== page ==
Now, what does this have to do with Beardfish's album, The Void? Well, let's start exploring this question by taking a look at the first track of the album, the Intro, in which Andy Tillison states:
"The magician looked into the future and saw nothing but the past, repeating itself. With caution he turned his eyes to the present and found himself staring into a void. He disappeared in the dark. Time passed, and one day he returned, with a vision. Once he talked to the first stranger he met it was clear that in his absence nothing had changed, but him…"
Now right away, we have a very powerful and mysterious statement. But as the album progresses, I believe the band explores this concept through their music. Now, I have always been intrigued by Beardfish – they have a unique style that incorporates a very retro sound that seems to be influenced by Yes, King Crimson, and Genesis, incorporating progressive musical structures, quick fingered riffs, changing time signatures, sometimes odd crashing jangles, and a quirky sophistication. But when this album first came out I heard rumblings that seemed to frighten some away while only drawing me in: "Psst! Beardfish is going metal! Run away!" This is the warning it seemed some were giving out. So of course I had to check it out. And as I listened I thought that I could hear where these people were coming from, but it seemed clear to me that this was not a release that nicely and neatly fit right in to the "Metal" categorization in any way. Yes, the guitars have a bit more distorted crunch to them, there is some riffing that is more aggressive in previous Beardfish albums, and there are the occasional growly vocals present. But it is clear that the retro sound we're used to hearing from Beardfish is still present as well as plenty of jazz influences. But as I listened to this album again later on I felt that I began to understand the musical statement as I realized there seemed to be many, many musical influences present in this album. By incorporating and representing musical influences from many genres and time periods, I believe Beardfish is musically presenting the statement put forth by King Solomon thousands of years ago: "What has been will be again, what has been done will be done again; there is nothing new under the sun. Is there anything of which one can say, 'Look! This is something new'? It was here already, long ago; it was here before our time."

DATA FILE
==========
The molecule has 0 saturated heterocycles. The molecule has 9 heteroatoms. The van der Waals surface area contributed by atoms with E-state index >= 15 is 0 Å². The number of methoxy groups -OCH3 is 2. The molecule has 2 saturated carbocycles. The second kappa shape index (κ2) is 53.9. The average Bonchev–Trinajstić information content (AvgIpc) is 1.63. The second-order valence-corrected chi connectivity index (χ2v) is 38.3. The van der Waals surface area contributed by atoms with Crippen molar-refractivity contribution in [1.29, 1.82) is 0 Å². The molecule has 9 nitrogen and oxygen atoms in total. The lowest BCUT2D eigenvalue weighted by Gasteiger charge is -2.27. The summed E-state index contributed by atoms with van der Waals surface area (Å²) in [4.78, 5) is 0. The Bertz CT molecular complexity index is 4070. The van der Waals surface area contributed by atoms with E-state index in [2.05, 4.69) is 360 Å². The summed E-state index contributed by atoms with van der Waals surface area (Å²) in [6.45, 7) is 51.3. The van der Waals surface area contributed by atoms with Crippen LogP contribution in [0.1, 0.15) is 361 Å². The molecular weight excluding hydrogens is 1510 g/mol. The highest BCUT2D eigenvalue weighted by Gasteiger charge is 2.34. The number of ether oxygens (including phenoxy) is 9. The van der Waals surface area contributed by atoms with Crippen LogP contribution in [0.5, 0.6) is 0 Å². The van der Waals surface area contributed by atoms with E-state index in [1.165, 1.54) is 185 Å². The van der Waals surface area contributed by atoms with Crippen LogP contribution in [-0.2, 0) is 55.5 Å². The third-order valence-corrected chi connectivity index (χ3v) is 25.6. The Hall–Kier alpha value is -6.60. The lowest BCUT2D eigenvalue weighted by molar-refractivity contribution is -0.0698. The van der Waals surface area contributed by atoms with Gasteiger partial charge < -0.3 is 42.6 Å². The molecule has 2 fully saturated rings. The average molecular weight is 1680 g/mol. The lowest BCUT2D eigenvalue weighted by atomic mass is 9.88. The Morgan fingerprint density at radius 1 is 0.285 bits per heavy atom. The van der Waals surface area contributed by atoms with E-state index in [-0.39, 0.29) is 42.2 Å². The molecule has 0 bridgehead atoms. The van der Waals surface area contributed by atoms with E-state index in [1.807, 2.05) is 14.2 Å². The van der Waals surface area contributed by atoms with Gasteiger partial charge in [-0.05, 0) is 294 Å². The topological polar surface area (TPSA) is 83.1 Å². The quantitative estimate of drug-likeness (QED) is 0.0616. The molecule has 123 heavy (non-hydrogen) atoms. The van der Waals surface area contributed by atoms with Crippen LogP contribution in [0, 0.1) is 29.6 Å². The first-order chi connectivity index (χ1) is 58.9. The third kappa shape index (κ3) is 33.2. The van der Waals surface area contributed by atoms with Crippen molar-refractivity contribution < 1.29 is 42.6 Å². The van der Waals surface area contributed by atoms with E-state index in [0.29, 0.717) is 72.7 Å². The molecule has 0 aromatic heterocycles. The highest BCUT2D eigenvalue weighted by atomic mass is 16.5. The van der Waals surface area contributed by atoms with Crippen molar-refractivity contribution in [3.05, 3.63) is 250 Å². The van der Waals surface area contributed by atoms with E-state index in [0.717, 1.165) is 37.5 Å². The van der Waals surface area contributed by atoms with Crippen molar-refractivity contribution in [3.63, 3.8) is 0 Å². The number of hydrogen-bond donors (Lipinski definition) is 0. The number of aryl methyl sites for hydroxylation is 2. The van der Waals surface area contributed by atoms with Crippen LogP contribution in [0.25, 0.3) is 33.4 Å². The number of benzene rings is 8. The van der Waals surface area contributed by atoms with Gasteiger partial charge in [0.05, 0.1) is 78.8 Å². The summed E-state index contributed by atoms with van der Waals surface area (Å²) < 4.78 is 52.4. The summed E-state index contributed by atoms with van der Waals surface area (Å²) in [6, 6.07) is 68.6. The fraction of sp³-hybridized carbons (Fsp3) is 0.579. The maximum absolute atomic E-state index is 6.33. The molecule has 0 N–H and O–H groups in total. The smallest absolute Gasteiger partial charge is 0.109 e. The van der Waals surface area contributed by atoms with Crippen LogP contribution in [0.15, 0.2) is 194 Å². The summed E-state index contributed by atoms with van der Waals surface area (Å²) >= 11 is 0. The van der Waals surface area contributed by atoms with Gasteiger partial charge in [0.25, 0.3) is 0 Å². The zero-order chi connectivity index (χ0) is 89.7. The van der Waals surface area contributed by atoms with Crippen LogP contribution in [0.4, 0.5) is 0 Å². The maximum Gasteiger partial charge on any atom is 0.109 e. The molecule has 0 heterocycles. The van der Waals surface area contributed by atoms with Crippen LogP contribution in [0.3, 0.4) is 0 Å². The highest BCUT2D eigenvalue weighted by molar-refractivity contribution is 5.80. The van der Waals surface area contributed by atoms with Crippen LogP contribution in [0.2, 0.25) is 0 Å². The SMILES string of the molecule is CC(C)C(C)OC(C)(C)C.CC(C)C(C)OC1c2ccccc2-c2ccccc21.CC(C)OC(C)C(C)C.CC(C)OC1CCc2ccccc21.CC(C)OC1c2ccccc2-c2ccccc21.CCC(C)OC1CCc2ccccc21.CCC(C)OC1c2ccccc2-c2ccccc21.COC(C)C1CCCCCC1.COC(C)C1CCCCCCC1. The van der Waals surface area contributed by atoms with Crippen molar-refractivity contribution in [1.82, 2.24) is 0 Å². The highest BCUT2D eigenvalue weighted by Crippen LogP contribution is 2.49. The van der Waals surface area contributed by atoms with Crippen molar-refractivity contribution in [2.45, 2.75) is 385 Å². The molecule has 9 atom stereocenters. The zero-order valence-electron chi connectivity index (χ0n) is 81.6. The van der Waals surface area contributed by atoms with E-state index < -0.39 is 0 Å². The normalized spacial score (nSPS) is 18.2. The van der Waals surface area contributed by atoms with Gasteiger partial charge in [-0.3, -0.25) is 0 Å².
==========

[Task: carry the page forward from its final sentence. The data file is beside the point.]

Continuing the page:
As I realized the presence of Classic Prog, Progressive Metal, Sludge, Math-Rock, Jazz, Classic Rock, Blues, and Classical influences (and possibly many more) that were present in this release, and thought about the statement made in the intro, I began to realize how beautifully and profoundly they were presenting this idea of the future merely repeating the past, and the spiritual and philosophical quandary that we are faced with as we ponder this and what it means for our lives. And as I began to understand this statement, I began to truly enjoy this album as it touched me and affected my perspective. And that is what this album is all about, I believe: the mystery of life in which there is nothing new and that as we deal with loss, love, life and death and struggle to heal from emotional wounds, the illusion of change, and how the only thing which truly changes in time is our own perspective.
Originally written for www.seaoftranquility.org